AV (44)- mercy 30, compassion 4, womb 4, bowels 2, pity 2, damsel 1, tender love 1; n m
The dictionary information tells me that raḥam comes from the Hebrew root word with the Strong’s number h7355. I can find the dictionary information for the root word if I click or tap on h7355. The dictionary entry also gives a definition for raḥam and lists the occurrences of the word and how it is translated. There are 44 instances of the Hebrew word in the Bible, 30 of which are translated as “mercy,” four are translated “compassion,” and so on.
As you can see, the Olive Tree Concordances are much more than a list of cross references for each word in the Bible. With dictionary information tied to the original language, these resources are valuable tools for Bible study. Each concordance comes with a copy of the Bible in the selected translation.
Head to our online store to check out these offerings from Olive Tree!
George Mueller’s life began as a faithless and dissolute youth. It ended as one of the most remarkable men of God, who daily trusted God’s provision for thousands of orphans, who never asked for money for himself or his work, who withstood the trials of life, and who never failed to place God first in all parts of his life. John Piper, in this short biography, maps out Mueller’s life of faith and his usefulness to the Lord’s work on the earth. Mueller’s inspirational life has lessons for us all.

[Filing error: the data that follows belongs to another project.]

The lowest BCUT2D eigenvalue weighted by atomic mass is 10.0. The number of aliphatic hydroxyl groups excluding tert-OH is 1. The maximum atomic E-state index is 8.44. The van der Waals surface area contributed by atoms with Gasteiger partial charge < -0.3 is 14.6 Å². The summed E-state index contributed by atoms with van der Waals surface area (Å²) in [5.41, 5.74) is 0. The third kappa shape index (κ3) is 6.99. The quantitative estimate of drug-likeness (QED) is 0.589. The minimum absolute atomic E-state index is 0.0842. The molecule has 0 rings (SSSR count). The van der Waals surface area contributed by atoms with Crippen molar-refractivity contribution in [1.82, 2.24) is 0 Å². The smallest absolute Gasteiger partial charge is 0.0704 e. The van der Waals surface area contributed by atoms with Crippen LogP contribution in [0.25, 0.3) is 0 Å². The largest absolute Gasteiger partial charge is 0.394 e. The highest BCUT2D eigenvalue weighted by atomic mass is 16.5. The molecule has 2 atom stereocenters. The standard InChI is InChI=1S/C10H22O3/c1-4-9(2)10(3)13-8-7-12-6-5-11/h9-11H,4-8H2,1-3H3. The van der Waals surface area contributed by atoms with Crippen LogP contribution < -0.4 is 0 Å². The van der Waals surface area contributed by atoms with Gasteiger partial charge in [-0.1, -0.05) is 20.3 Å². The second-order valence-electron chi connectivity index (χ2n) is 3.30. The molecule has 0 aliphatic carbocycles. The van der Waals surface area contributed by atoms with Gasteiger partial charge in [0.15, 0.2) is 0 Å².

We’re pleased to offer as a free download for The Bible Study App, Absolute Surrender by Andrew Murray.
From the author:
Absolute surrender — let me tell you where I got those words. I used them myself often, and you have heard them numberless times. But in Scotland once I was in a company where we were talking about the condition of Christ’s Church, and what the great need of the Church and of believers is; and there was in our company a godly worker who has much to do in training workers, and I asked him what he would say was the great need of the Church, and the message that ought to be preached. He answered very quietly and simply and determinedly:
“Absolute surrender to God is the one thing.”
Guest Blogger: Ken Daughters, Former President of Emmaus Bible College
I preach two or three times a week and often travel to preach. I used to carry my big Ryrie Study Bible in my carry-on suitcase, but the x-ray image looked sinister to airport security. They asked me to take it out and put it on the belt separately, just as I do my laptop. I thought of carrying a smaller Bible instead, but I enjoyed the outlines and notes in my study Bible. It was at this point I considered just carrying my iPad. The college had purchased an iPad for me to demonstrate our courses on iTunes. I naturally tried every Bible program available for the iPad and picked Olive Tree’s Bible Study App as my favorite.